Be sure you are changing the bedding material at least once every seven days; on top of that, check underneath any materials that you have put into their habitat (such as large rocks or heavy pieces of wood) regularly and spot clean daily where necessary.

This should help keep things smelling fresh in your gerbil’s habitat and also keep them healthy by preventing infection or mold build-up.

Toys and Accessories

Gerbils are lively and active creatures, so they need plenty of things to do in their habitat. Toys actually help your pet to stay healthy and entertained as they complete important tasks like digging, tunneling, and exploring. There are a variety of toys that you can buy for your gerbil or make at home.

Some store-bought options include; hideaways (small houses or tunnels), activities on stairs or swings, exercise wheels, chew toys, and plastic tubes for digging or tunneling. These accessories will vary in price depending on the size and type purchased.

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There are also many fun items that can be made at home out of everyday materials such as wood blocks, cardboard boxes with tunnels cut out of them, and small stuffed animals that have been thoroughly washed but not dyed or sprayed with scents/chemicals.

You can also provide simple items such as stones and twigs ranging in size from 1/2 – 2 inches in diameter to give them something to engage with while participating in playtime activities.

Plastic kitchen containers with air holes drilled into the sides can also be a great addition. The possibilities are endless when it comes to enrichment activities for your gerbil!


Providing the right lighting for your gerbil habitat is critical to their overall health and comfort. Natural daylight is ideal but not always available, so you should look into buying a full-spectrum light bulb to put in your gerbil habitat when daylight isn’t available.

This type of bulb gives off the closest approximation to natural sunlight and helps to stimulate their senses.

Additionally, make sure that your gerbils have access to shade and darkness within their habitat. This will help them rest, as it’s important for gerbils to have enough sleep; otherwise, they can become stressed or ill.

To give them access to both light and dark, consider buying a dimmable light that can easily transition from light to dark with the switch of a button. Your gerbils will be able to determine when it’s daylight and when it’s nighttime according to the level of lighting in the habitat—a great way to create a healthy environment!


In the wild, gerbils eat mostly seeds, nuts, fruits, and small insects. To replicate the diet of their wild ancestors in the home environment, it is important to offer a healthy and balanced diet.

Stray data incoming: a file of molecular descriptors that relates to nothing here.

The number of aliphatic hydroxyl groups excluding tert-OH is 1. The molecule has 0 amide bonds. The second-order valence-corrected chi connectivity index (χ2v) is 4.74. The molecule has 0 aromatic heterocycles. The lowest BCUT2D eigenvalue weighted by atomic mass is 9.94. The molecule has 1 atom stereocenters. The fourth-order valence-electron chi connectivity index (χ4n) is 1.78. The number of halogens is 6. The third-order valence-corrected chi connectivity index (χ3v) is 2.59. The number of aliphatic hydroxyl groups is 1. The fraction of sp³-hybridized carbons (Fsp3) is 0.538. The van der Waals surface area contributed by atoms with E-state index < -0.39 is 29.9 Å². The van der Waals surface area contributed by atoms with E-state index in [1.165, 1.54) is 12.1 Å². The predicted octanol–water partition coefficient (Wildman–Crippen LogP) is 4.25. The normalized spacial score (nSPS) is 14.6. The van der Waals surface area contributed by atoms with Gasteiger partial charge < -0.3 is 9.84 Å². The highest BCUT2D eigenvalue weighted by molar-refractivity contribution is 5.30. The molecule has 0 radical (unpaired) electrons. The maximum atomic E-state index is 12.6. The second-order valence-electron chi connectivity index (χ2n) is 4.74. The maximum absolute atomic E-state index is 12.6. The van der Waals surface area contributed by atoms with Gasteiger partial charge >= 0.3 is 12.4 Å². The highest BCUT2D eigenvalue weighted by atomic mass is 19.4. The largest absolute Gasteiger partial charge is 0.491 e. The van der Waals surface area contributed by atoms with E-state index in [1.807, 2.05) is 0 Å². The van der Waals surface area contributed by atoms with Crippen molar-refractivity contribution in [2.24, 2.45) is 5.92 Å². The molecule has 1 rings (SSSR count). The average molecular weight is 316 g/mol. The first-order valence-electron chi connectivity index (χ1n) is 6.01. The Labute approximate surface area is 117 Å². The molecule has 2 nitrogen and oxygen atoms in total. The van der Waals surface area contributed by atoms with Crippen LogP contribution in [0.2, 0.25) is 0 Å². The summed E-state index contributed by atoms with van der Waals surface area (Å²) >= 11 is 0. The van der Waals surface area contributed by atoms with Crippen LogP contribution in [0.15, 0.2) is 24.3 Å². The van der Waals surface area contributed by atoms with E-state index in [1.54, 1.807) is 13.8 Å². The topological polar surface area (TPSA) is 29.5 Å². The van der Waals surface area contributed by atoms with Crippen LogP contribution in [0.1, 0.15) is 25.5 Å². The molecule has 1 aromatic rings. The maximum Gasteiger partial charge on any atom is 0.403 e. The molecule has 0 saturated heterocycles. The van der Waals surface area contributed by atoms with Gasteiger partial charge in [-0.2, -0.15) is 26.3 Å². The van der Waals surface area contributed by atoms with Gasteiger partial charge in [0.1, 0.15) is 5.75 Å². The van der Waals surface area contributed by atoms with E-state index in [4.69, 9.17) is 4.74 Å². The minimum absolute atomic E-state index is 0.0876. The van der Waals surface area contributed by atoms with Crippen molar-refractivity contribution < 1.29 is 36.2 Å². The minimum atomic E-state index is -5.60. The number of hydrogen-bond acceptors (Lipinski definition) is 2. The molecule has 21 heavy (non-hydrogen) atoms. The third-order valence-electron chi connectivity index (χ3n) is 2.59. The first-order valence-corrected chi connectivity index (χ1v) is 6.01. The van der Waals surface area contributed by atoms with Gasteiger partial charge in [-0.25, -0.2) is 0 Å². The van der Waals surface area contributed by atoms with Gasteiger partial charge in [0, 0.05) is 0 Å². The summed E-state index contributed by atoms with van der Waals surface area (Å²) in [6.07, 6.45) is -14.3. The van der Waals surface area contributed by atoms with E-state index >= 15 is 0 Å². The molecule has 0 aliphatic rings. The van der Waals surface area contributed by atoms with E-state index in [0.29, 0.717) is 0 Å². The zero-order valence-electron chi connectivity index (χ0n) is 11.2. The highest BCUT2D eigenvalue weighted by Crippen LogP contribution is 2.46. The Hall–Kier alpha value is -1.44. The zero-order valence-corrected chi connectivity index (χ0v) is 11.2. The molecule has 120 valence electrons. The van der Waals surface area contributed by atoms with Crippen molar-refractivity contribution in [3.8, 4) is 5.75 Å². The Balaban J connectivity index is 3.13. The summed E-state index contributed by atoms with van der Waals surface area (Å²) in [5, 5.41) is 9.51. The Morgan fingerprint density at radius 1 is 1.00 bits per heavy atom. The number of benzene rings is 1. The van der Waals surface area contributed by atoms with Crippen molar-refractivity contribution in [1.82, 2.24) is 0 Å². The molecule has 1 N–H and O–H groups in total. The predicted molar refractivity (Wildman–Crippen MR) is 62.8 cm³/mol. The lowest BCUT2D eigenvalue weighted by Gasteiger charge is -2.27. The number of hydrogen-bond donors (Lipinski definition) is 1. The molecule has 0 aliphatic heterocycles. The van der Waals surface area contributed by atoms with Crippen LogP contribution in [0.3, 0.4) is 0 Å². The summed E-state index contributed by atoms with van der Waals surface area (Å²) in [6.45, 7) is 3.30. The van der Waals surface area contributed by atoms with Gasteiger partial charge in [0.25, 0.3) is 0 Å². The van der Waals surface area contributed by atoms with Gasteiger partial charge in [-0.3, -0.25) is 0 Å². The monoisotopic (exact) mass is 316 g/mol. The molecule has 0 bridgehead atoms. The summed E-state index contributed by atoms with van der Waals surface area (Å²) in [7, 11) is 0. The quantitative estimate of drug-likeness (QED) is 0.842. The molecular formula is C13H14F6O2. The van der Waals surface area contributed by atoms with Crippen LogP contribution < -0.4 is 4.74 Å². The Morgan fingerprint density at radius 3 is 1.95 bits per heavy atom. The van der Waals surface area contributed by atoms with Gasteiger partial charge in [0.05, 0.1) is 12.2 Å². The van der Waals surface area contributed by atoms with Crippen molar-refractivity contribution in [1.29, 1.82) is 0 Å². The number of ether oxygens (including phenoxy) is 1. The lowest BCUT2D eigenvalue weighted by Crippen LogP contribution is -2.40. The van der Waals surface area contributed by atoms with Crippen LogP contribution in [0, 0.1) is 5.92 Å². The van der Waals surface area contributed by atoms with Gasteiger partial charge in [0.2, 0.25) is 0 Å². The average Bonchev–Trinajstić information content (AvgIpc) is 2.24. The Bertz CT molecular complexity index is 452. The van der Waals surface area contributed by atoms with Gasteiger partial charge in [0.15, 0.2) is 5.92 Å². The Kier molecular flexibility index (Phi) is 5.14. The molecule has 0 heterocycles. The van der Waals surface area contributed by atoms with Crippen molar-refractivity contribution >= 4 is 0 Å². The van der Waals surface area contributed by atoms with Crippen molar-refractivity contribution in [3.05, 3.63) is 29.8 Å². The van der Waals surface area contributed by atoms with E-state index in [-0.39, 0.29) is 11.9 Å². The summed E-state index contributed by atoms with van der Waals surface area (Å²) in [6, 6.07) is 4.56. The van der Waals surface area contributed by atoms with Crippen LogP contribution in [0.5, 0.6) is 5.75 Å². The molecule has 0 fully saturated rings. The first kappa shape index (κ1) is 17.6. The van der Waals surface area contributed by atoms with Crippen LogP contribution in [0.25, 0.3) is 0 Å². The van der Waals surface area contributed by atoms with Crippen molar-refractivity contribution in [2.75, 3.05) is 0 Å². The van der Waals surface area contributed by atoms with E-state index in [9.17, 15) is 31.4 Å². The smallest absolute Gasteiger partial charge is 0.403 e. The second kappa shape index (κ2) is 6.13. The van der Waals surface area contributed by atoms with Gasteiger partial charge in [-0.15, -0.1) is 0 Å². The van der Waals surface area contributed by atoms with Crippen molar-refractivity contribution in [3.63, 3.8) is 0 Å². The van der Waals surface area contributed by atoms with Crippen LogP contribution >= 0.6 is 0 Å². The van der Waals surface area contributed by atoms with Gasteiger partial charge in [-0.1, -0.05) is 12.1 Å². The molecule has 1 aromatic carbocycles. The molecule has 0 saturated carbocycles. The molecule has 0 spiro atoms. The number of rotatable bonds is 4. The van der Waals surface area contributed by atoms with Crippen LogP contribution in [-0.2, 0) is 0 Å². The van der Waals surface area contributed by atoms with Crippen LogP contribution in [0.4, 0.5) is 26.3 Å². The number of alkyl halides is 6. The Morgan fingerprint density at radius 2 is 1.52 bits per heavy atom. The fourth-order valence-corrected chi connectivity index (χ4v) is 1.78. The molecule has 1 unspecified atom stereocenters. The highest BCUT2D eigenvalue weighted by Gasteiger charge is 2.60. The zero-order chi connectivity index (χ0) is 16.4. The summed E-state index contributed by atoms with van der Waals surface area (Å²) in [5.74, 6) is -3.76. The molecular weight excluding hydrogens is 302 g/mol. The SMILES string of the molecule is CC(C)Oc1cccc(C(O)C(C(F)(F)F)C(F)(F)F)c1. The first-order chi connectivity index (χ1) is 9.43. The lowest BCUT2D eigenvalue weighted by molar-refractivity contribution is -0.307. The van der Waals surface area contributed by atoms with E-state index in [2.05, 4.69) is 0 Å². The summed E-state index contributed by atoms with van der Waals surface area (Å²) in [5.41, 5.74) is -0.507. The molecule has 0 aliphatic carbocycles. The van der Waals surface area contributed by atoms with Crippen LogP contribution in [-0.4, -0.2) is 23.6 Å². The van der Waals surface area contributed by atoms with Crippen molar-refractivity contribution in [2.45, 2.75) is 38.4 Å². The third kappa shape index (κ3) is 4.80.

Gerbils should be fed a combination of hay, commercial gerbil pellets or mixes, occasional fresh produce and occasional treats. Hay should comprise a large portion of their daily allotment since it provides essential roughage for a gerbil’s digestion system.

Commercially-available gerbil food will typically include all the nutritional components needed for your pet with additional vitamins and minerals that are not found in nature. Providing fresh fruits and vegetables will help provide variety in your pet’s diet as well as extra nutrients that can sometimes be lacking in commercial food offerings.

Treats such as millet sprays, Nutri-berries or other small bird treats are fine to provide occasionally as part of your gerbil’s overall nutrition plan.

It is important to understand that some foods may cause health problems for gerbils such as obesity or digestive issues; therefore certain items like fatty snacks and chocolate should be avoided completely to keep your pet healthy.


Finally, gerbils require time and attention in order to stay healthy and survive. If a gerbil is taken away from its habitat, it will become deeply depressed and likely die.

Therefore, it is important to make sure that gerbils are handled carefully and regularly socialized and exercised to prevent stress.

Creating a safe, comfortable habitat for your gerbil ensures that your pet will have the secure home it needs. A larger cage with the right amount of space for climbing, running, and nesting will help keep them active and entertained, while also providing additional health benefits.

By investing in the best possible environment for your pet’s comfort and safety, you are ensuring their vitality for years to come.